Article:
Liability of Insurer for Conduct of Defense

The original version of this section imposed vicarious liability on an insurer if defense counsel was an employee of the insurer and direct liability if the insurer retained defense counsel with inadequate professional liability insurance.  This section was extensively revised to align with the Restatement Third, The Law Governing Lawyers.

Despite the revisions, the final version of §12 is still troubling.  It imposes liability on the insurer for the conduct of the defense and for negligent selection of defense counsel.  As the Restatement comments admit, whether an insurer is negligent in the selection of defense counsel is a fact-specific question.  According to Comment b, this question “turns on the insurer’s efforts to assure that the lawyer had adequate skill and experience in relation to the claim in question, as well as adequate professional liability insurance”.  As critics have pointed out, what is the standard for “adequate” insurance and how are insurers to objectively determine if outside counsel have such “adequate” insurance?  This requirement in the Restatement will result in much confusion and controversy in future cases.  This section goes well beyond the reach of a Restatement and instead attempts to usurp the legislative process regarding negligent selection of defense counsel.

Consequences of Breach of the Duty to Defend

The ALI removed problematic subsection 2 of the draft §19 which provided that an insurer that breaches a duty to defend must provide coverage for the action for which the defense was sought regardless of any coverage defenses it may have.  This is not the majority law of this country and the Restatement again went too far in putting such a provision in the draft.  The final Restatement §19 simply states that an insurer that breaches its duty to defend forfeits the rights to assert any control over the defense.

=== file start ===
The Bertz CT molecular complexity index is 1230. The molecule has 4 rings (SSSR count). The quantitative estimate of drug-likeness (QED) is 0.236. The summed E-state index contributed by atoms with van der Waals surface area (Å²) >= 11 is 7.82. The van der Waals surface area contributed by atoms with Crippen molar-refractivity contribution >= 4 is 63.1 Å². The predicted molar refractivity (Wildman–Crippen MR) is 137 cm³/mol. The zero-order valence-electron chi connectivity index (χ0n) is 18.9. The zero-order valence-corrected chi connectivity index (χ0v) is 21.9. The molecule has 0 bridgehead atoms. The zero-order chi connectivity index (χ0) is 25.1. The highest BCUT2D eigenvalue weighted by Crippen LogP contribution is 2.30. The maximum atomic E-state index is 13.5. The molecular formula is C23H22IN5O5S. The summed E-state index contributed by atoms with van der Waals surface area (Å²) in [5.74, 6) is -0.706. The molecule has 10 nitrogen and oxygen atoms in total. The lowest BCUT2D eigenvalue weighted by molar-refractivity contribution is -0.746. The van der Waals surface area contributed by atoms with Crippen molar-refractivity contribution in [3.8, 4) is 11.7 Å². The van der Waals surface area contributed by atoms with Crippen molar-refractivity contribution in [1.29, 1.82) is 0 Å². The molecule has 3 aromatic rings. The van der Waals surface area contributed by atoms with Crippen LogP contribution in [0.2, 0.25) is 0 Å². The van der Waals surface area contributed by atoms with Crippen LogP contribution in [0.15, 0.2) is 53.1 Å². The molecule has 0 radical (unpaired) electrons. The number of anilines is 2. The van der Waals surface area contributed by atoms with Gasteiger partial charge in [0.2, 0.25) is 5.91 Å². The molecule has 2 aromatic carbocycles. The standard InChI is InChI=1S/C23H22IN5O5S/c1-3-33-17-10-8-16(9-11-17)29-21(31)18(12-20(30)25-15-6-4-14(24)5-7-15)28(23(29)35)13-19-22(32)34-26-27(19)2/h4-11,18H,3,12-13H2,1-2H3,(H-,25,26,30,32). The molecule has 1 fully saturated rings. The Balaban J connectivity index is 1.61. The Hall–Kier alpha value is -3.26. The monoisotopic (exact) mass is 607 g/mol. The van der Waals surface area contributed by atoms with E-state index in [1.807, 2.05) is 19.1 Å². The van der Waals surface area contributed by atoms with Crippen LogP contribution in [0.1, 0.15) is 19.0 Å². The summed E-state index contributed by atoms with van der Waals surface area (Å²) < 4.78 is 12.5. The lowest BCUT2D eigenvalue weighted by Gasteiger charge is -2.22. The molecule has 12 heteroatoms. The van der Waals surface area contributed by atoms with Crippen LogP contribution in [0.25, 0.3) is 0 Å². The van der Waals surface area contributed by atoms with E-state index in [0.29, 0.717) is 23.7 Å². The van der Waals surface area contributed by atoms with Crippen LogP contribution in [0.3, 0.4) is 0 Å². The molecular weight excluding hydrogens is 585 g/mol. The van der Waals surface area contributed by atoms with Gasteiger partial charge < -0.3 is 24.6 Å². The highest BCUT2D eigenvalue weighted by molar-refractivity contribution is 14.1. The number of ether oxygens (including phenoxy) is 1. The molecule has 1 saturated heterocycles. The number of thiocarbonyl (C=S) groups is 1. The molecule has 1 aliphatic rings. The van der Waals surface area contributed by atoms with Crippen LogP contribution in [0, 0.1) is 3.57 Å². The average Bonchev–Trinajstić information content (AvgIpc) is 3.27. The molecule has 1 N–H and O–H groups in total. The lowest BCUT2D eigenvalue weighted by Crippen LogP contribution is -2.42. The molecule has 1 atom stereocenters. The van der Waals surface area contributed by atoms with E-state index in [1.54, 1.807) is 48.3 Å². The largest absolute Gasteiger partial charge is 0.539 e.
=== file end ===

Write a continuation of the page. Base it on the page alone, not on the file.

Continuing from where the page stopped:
The final Restatement eliminates the highly controversial subsection (4) in previous drafts which abrogated from the American Rule and allowed fee shifting to an insurer when it did not prevail in a declaratory judgment action it brought to determine its obligations under a policy.  As critics pointed out, this provision was illogical in that it sought to punish insurers for doing what courts recommended they do to determine the scope of their obligations – file declaratory judgment actions.  With the risk of having to pay the insurers’ legal costs if it failed in its declaratory judgment action, such a rule would incentivize insurers to not defend and not file a declaratory judgment action.  The ALI must have understood this concern by eliminating this provision from the final Restatement.  The final Restatement §47 mirrors the common law remedies available to prevailing policyholders.  It also specifically states that fees are awarded to a prevailing party “when provided by state law or the policy”.  See §47(3).

Damages for Breach of a Liability Insurance Policy

Similar to §47, the final Restatement eliminated subsection (3) in previous drafts which diverted from the American Rule with respect to fee shifting.  State legislators have carefully considered and decided this issue as critics have repeatedly pointed out to the Restatement Reporters.  It appears that such criticism convinced the ALI to take out this section.

The revisions to these sections do not eliminate the problems of the Restatement.  Although the revisions may put certain sections more in line with the common law, as a whole, the Restatement overreaches and creates new standards of liability that are contrary to both statutory and common law.  These new standards lack clarity and invite litigation.  It is up to the lawyers to demonstrate to the courts in this inevitable litigation to come, the problems with the Restatement’s vague terminology, the dangers to impose new standards of liability that have no basis in the law and the ethical issues that arise from the reliance on a Restatement that runs counter to the majority rule.  Judges should not rely on an advocacy pieces that disguises itself as a “restatement”.

Original source can be found here.